Rubber meet Road, WMS meet Warehouse Layout

October 09, 2014 BY Charles Fallon

Rubber meets the road

The project team sat in the conference room where the CEO sat with his back to the whiteboard.  Ostensibly, we were there to kick off a WMS implementation project but we knew that we had to make some layout changes to get maximum leverage from the system.  That wasn’t in the budget and the CEO’s initial reaction was, “I don’t see how our inventory issues can be solved with a few extra racks.”

Like many CEOs, this man spent a typical day wrestling with a wide spectrum of issues from human resources to marketing to taxation to calling home before catching a plane.  Every business unit across the country was asking for precious capital and here’s a project just started already asking for more than what was already allotted.  I had five minutes to change his mind.

“Let’s consider an extreme example.  Imagine a warehouse with one location,” I said.

“That’s a small warehouse,” he replied.

“It doesn’t matter, it could be a million square feet, but it has only one location and all the inventory is in that location no matter where it sits physically in the warehouse.”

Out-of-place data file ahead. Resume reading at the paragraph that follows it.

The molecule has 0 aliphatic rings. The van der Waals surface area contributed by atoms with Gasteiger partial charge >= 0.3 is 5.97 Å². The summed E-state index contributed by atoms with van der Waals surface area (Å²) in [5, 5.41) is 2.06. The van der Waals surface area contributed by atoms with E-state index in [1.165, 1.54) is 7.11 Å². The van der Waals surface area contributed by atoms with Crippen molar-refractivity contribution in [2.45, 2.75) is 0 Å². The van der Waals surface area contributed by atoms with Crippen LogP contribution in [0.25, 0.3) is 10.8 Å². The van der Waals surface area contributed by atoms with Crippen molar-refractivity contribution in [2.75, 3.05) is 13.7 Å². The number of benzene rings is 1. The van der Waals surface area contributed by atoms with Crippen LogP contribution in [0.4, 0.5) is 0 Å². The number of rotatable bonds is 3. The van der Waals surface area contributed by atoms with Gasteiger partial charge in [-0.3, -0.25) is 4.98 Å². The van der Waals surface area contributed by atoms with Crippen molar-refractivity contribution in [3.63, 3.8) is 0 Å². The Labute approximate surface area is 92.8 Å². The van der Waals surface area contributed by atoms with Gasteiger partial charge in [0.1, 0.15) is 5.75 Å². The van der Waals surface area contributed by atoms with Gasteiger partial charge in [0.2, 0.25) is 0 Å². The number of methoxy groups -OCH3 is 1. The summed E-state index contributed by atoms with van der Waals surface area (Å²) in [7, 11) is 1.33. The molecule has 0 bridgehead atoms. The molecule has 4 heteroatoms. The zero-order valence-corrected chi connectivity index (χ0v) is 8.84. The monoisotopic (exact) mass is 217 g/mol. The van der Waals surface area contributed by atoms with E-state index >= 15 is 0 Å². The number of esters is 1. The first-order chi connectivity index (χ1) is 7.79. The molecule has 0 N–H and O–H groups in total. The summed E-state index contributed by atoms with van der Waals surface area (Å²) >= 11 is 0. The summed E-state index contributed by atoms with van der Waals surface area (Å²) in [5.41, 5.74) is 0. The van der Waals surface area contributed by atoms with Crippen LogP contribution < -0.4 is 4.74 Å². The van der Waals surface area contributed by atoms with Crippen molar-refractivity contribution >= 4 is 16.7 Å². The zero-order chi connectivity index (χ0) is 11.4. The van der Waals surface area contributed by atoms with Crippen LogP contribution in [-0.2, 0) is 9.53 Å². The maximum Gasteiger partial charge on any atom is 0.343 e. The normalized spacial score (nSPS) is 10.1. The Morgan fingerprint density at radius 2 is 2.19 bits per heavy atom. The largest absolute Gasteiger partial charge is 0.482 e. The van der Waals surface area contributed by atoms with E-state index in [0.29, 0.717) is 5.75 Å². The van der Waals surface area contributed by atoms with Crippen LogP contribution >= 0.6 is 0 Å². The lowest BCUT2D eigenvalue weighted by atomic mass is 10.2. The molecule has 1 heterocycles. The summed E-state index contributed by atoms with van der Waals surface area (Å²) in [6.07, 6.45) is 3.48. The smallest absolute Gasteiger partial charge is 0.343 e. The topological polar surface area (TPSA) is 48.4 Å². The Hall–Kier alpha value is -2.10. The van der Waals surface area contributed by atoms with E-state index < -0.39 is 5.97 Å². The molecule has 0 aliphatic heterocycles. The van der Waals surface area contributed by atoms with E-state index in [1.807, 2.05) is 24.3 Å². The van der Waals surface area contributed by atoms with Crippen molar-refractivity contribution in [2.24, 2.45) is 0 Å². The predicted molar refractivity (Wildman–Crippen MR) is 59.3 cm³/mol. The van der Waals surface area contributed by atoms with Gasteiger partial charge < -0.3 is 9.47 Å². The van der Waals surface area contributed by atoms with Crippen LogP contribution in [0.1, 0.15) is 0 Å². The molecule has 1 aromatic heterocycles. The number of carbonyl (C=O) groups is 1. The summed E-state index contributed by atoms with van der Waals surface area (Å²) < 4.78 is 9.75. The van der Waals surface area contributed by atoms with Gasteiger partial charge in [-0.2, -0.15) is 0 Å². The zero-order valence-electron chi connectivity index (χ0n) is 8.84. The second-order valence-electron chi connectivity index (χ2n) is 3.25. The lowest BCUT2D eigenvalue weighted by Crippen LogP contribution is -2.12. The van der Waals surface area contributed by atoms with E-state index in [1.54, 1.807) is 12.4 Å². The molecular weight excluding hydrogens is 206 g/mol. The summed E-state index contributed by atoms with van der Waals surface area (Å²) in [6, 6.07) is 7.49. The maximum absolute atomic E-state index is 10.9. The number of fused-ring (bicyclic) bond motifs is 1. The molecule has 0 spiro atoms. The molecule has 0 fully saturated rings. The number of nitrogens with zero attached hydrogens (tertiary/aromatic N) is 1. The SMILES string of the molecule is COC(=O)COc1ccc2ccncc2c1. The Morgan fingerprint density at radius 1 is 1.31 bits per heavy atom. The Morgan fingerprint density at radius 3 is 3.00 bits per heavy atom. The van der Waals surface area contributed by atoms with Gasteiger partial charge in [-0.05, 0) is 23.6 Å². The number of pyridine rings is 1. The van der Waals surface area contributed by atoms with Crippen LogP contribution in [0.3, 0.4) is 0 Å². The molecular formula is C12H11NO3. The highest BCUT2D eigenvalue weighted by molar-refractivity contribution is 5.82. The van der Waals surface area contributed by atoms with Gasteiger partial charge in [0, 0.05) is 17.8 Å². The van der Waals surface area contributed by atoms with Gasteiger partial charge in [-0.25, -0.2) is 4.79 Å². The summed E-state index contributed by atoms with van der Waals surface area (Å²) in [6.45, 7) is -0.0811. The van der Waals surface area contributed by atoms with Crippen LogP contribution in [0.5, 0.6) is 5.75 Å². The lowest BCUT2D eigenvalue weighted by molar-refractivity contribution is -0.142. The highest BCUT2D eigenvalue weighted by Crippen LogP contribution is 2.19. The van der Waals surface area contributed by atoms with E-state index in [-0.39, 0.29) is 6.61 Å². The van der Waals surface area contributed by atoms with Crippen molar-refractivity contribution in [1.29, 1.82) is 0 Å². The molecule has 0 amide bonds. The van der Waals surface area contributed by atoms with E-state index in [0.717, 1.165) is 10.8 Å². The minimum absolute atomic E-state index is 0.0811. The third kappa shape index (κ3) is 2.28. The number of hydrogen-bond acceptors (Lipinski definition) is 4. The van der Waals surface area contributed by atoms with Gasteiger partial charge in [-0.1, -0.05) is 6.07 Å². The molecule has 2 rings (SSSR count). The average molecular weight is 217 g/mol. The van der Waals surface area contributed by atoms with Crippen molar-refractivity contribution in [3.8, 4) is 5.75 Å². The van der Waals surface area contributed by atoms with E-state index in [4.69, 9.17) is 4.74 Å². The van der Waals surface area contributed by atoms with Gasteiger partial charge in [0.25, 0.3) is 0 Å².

“Ok, so?”

“You receive inventory into that location.  You ship inventory from that location.  But every inventory transaction between receiving and shipping would be meaningless because we’d be moving inventory from that location to that location.”

“You wouldn’t actually know where anything is.”

“Exactly, there’d be no point in having a WMS because it wouldn’t actually do anything for you.  You could have a fully racked layout, if the WMS only had one location to work with, it wouldn’t work.”

“So that’s the extreme – give me something more realistic to chew on.”

“Realistic is messy, so let’s swing the other extreme.  The perfect warehouse layout would have an appropriate inventory location for every type of inventory transaction where we never mix products or lots in that inventory location.  Putaway locations would be perfectly sized for each putaway handling unit.  Pick locations would be perfectly sized for the needs of each item on the pick line.  Staging areas would be sized to build a load and nothing more.”

“And we are somewhere in between.”

“Yeah, but much closer to the bad extreme than the perfect one.  You co-mingled inventory across the warehouse.  Every location is a pallet location where only a handful of your SKUs need pallet locations.  Your layout works against your WMS instead of with your WMS.”

“So I should buy some racking.”

“Basically, yeah.  But it’s not so much buying racking as re-profiling the racking you have to fit the inventory it stores.”

“Sold – get what you need done to make the WMS fully effective.”